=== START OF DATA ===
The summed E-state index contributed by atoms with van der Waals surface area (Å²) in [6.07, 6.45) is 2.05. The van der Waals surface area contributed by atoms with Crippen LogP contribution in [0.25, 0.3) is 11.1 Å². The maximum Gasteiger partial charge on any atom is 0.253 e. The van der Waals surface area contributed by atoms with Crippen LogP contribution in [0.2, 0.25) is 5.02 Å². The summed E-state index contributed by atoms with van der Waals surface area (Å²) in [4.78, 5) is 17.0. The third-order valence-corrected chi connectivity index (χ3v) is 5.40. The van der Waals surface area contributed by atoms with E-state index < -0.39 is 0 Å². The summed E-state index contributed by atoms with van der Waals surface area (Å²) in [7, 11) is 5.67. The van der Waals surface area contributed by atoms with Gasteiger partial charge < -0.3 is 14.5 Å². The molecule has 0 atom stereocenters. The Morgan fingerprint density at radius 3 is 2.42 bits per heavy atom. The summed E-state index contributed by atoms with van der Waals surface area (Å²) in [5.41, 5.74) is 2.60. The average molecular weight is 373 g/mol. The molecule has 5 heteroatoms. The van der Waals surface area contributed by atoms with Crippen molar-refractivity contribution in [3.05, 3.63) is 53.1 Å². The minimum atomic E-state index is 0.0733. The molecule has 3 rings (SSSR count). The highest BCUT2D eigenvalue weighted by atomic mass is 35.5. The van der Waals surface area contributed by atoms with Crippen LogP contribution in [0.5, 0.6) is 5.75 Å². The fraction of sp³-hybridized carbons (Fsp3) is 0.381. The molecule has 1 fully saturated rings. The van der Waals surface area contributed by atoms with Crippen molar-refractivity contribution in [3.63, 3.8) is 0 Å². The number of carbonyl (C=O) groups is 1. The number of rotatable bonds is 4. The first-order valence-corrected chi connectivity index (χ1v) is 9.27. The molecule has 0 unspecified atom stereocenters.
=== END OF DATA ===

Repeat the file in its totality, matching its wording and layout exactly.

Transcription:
The summed E-state index contributed by atoms with van der Waals surface area (Å²) in [6.07, 6.45) is 2.05. The van der Waals surface area contributed by atoms with Crippen LogP contribution in [0.25, 0.3) is 11.1 Å². The maximum Gasteiger partial charge on any atom is 0.253 e. The van der Waals surface area contributed by atoms with Crippen LogP contribution in [0.2, 0.25) is 5.02 Å². The summed E-state index contributed by atoms with van der Waals surface area (Å²) in [4.78, 5) is 17.0. The third-order valence-corrected chi connectivity index (χ3v) is 5.40. The van der Waals surface area contributed by atoms with E-state index < -0.39 is 0 Å². The summed E-state index contributed by atoms with van der Waals surface area (Å²) in [7, 11) is 5.67. The van der Waals surface area contributed by atoms with Gasteiger partial charge < -0.3 is 14.5 Å². The molecule has 0 atom stereocenters. The Morgan fingerprint density at radius 3 is 2.42 bits per heavy atom. The summed E-state index contributed by atoms with van der Waals surface area (Å²) in [5.41, 5.74) is 2.60. The average molecular weight is 373 g/mol. The molecule has 5 heteroatoms. The van der Waals surface area contributed by atoms with Crippen molar-refractivity contribution in [3.05, 3.63) is 53.1 Å². The minimum atomic E-state index is 0.0733. The molecule has 3 rings (SSSR count). The highest BCUT2D eigenvalue weighted by atomic mass is 35.5. The van der Waals surface area contributed by atoms with Crippen LogP contribution in [0.5, 0.6) is 5.75 Å². The fraction of sp³-hybridized carbons (Fsp3) is 0.381. The molecule has 1 fully saturated rings. The van der Waals surface area contributed by atoms with Crippen molar-refractivity contribution in [3.63, 3.8) is 0 Å². The number of carbonyl (C=O) groups is 1. The number of rotatable bonds is 4. The first-order valence-corrected chi connectivity index (χ1v) is 9.27. The molecule has 0 unspecified atom stereocenters.